Recently I was surprised to find that coffee machines, which had been independently reviewed as terrible, were given 4.5-star ratings in customer reviews.
At first, I thought the discrepancy could be explained away by the likelihood of purchasers not wanting to admit that they had bought a lemon, but a new study suggests something much more nefarious could be taking place – fake reviews.
Fraudulent product reviews – the practice of creating and selling fake reviews of products and services for posting to online retail sites – is influencing $152 billion in consumer spending around the world, according to a new study.
The Fake Online Reviews report, from Tel Aviv-based cybersecurity company CHEQ, explains that fake reviews are defined as any positive, neutral, or negative review that is not an actual consumer’s honest and impartial opinion and does not reflect a genuine experience of a product, service, or business.
Some of the sites most susceptible to fake reviews include Amazon, Expedia and TripAdvisor.
According to the report, the trading of fake online reviews has become standardised with groups, commission structures, and loyalty schemes.
Payments change hands from around $0.25 cents to $100 per review, some buyers are encouraged to leave a five-star review in exchange for a full refund or monetary compensation.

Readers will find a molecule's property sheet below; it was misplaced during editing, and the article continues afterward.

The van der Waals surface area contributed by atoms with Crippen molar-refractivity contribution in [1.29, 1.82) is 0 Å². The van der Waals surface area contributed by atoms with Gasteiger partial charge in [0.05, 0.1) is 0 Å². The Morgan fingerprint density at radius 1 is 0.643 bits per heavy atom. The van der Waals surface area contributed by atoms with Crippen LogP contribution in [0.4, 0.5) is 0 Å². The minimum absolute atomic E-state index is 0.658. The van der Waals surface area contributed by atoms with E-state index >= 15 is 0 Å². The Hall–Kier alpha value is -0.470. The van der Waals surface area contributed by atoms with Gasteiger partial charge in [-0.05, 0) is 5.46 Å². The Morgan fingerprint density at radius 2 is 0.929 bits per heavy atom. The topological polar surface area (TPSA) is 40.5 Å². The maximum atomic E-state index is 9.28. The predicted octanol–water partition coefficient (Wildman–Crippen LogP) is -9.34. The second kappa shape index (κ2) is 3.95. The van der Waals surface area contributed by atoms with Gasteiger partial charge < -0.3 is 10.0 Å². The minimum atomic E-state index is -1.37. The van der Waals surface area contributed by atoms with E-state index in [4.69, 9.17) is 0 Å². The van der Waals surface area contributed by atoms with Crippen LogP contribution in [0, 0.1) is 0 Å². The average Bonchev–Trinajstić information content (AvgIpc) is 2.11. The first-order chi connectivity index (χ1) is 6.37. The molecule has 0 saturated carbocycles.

Other crackdowns have shown bulk packages of reviews selling at $US11,000 for 1000, with “review rings” further enrolling in loyalty schemes to ramp up output.
It isn’t just humans writing fake reviews either. The report found that some of the work is being increasingly done by bots, particularly on travel and ecommerce campaigns, explained CHEQ cybersecurity analyst Refael Filippov.
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“A classic fake reviews campaign would start with registering multiple users to the relevant ecommerce platform – this is increasingly done by landing through customer acquisition campaigns designed to get people to buy goods, or book hotels or holidays on a central site,” Mr Filippov said.
“Increasingly, botnets that are used to click on ads can also be the same ones that generate fake reviews, hurting these sites credibility and businesses on them.
“We find a connection between bots that have posted reviews, and we know that they’re bots because of cybersecurity analysis tests performed on clicks.”
University of Baltimore economist Professor Roberto Cavazos, who led the research, said there was too much to gain for companies that wanted to purchase fake reviews.
“Given the size of the market, the ease of entry and the immediate economic benefits, bad actors remain highly incentivised to engage in fake reviews,” Prof. Cavazos explained.
“This complex market is adversely influencing our purchases, causing significant economic detriment, creating real revenue losses for businesses, and severely diminishing trust in online purchasing.”
The report explains that consumers who buy products that deployed fake reviews are left feeling deceived and potentially unwilling to trust future sites or reviews.
How much to you trust online reviews? Have you been burnt by reviews in the past? Why not share your thoughts in the comments section below?
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